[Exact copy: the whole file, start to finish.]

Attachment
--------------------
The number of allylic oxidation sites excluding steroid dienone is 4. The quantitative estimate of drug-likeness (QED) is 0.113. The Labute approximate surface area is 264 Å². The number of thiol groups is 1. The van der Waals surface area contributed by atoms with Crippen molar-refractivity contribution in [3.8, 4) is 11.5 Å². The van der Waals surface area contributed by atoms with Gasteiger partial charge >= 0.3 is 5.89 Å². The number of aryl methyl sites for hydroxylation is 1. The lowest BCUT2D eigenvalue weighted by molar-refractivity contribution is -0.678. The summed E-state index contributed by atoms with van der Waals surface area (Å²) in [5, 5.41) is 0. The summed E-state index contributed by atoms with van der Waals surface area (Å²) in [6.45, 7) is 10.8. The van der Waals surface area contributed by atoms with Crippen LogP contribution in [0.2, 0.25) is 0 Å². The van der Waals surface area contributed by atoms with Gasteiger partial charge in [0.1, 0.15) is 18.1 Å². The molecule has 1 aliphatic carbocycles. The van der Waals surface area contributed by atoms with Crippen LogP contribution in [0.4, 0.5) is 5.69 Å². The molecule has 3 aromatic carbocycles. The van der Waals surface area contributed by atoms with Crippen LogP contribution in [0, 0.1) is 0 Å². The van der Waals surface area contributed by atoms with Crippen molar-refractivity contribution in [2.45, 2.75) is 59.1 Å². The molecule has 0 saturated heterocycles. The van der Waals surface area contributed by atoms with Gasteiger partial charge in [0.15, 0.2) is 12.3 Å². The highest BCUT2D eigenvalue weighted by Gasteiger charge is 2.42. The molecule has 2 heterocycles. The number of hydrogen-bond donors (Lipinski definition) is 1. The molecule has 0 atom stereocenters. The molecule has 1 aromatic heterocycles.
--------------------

The number of allylic oxidation sites excluding steroid dienone is 4. The quantitative estimate of drug-likeness (QED) is 0.113. The Labute approximate surface area is 264 Å². The number of thiol groups is 1. The van der Waals surface area contributed by atoms with Crippen molar-refractivity contribution in [3.8, 4) is 11.5 Å². The van der Waals surface area contributed by atoms with Gasteiger partial charge >= 0.3 is 5.89 Å². The number of aryl methyl sites for hydroxylation is 1. The lowest BCUT2D eigenvalue weighted by molar-refractivity contribution is -0.678. The summed E-state index contributed by atoms with van der Waals surface area (Å²) in [5, 5.41) is 0. The summed E-state index contributed by atoms with van der Waals surface area (Å²) in [6.45, 7) is 10.8. The van der Waals surface area contributed by atoms with Crippen LogP contribution in [0.2, 0.25) is 0 Å². The van der Waals surface area contributed by atoms with Gasteiger partial charge in [0.1, 0.15) is 18.1 Å². The molecule has 1 aliphatic carbocycles. The van der Waals surface area contributed by atoms with Crippen LogP contribution in [0.4, 0.5) is 5.69 Å². The molecule has 3 aromatic carbocycles. The van der Waals surface area contributed by atoms with Crippen LogP contribution in [0, 0.1) is 0 Å². The van der Waals surface area contributed by atoms with Crippen molar-refractivity contribution in [2.45, 2.75) is 59.1 Å². The molecule has 0 saturated heterocycles. The van der Waals surface area contributed by atoms with Gasteiger partial charge in [0.15, 0.2) is 12.3 Å². The highest BCUT2D eigenvalue weighted by Gasteiger charge is 2.42. The molecule has 2 heterocycles. The number of hydrogen-bond donors (Lipinski definition) is 1. The molecule has 0 atom stereocenters. The molecule has 1 aromatic heterocycles.